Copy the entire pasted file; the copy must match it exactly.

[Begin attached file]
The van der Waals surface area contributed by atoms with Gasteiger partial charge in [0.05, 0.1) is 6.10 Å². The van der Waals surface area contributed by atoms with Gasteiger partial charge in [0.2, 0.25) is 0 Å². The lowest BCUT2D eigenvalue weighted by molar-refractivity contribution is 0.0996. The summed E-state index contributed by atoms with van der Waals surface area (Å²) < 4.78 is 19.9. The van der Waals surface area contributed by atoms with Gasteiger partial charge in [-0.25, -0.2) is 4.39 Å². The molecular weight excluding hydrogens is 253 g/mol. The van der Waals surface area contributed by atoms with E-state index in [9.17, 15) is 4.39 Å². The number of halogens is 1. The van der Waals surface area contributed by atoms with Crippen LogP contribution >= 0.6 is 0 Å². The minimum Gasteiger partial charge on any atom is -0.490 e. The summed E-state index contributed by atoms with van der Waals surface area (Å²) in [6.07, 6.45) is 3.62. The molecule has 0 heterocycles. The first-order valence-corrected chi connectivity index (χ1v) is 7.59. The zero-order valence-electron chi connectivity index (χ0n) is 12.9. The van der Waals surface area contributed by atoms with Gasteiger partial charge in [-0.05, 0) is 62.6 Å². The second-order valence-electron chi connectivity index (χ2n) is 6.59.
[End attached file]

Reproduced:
The van der Waals surface area contributed by atoms with Gasteiger partial charge in [0.05, 0.1) is 6.10 Å². The van der Waals surface area contributed by atoms with Gasteiger partial charge in [0.2, 0.25) is 0 Å². The lowest BCUT2D eigenvalue weighted by molar-refractivity contribution is 0.0996. The summed E-state index contributed by atoms with van der Waals surface area (Å²) < 4.78 is 19.9. The van der Waals surface area contributed by atoms with Gasteiger partial charge in [-0.25, -0.2) is 4.39 Å². The molecular weight excluding hydrogens is 253 g/mol. The van der Waals surface area contributed by atoms with E-state index in [9.17, 15) is 4.39 Å². The number of halogens is 1. The van der Waals surface area contributed by atoms with Crippen LogP contribution >= 0.6 is 0 Å². The minimum Gasteiger partial charge on any atom is -0.490 e. The summed E-state index contributed by atoms with van der Waals surface area (Å²) in [6.07, 6.45) is 3.62. The molecule has 0 heterocycles. The first-order valence-corrected chi connectivity index (χ1v) is 7.59. The zero-order valence-electron chi connectivity index (χ0n) is 12.9. The van der Waals surface area contributed by atoms with Gasteiger partial charge in [-0.05, 0) is 62.6 Å². The second-order valence-electron chi connectivity index (χ2n) is 6.59.